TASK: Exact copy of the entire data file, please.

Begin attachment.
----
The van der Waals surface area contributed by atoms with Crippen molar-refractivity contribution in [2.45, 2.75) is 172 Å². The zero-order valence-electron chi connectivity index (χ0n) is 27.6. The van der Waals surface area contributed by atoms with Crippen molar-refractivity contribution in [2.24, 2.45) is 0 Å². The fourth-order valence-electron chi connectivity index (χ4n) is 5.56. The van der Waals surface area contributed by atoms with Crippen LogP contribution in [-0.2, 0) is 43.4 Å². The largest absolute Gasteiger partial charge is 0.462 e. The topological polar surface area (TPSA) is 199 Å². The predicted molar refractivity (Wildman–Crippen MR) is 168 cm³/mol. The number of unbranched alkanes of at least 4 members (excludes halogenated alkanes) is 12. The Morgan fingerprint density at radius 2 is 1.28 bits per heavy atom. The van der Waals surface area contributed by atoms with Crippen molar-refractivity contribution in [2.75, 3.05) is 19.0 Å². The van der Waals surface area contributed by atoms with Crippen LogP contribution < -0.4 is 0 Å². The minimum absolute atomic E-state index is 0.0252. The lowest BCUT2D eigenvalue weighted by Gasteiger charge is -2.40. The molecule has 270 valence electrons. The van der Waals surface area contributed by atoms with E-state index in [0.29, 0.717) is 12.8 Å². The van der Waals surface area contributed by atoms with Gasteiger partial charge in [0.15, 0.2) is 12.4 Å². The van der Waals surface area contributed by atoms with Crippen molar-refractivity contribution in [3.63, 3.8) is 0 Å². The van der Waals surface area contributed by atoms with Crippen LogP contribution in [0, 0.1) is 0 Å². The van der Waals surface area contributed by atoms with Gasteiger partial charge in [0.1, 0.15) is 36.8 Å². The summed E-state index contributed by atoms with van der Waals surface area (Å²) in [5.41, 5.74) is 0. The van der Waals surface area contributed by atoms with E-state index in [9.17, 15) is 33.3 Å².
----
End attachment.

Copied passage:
The van der Waals surface area contributed by atoms with Crippen molar-refractivity contribution in [2.45, 2.75) is 172 Å². The zero-order valence-electron chi connectivity index (χ0n) is 27.6. The van der Waals surface area contributed by atoms with Crippen molar-refractivity contribution in [2.24, 2.45) is 0 Å². The fourth-order valence-electron chi connectivity index (χ4n) is 5.56. The van der Waals surface area contributed by atoms with Crippen LogP contribution in [-0.2, 0) is 43.4 Å². The largest absolute Gasteiger partial charge is 0.462 e. The topological polar surface area (TPSA) is 199 Å². The predicted molar refractivity (Wildman–Crippen MR) is 168 cm³/mol. The number of unbranched alkanes of at least 4 members (excludes halogenated alkanes) is 12. The Morgan fingerprint density at radius 2 is 1.28 bits per heavy atom. The van der Waals surface area contributed by atoms with Crippen molar-refractivity contribution in [2.75, 3.05) is 19.0 Å². The van der Waals surface area contributed by atoms with Crippen LogP contribution < -0.4 is 0 Å². The minimum absolute atomic E-state index is 0.0252. The lowest BCUT2D eigenvalue weighted by Gasteiger charge is -2.40. The molecule has 270 valence electrons. The van der Waals surface area contributed by atoms with E-state index in [0.29, 0.717) is 12.8 Å². The van der Waals surface area contributed by atoms with Gasteiger partial charge in [0.15, 0.2) is 12.4 Å². The van der Waals surface area contributed by atoms with Crippen molar-refractivity contribution in [3.63, 3.8) is 0 Å². The van der Waals surface area contributed by atoms with Crippen LogP contribution in [0, 0.1) is 0 Å². The van der Waals surface area contributed by atoms with Gasteiger partial charge in [0.1, 0.15) is 36.8 Å². The summed E-state index contributed by atoms with van der Waals surface area (Å²) in [5.41, 5.74) is 0. The van der Waals surface area contributed by atoms with E-state index in [9.17, 15) is 33.3 Å².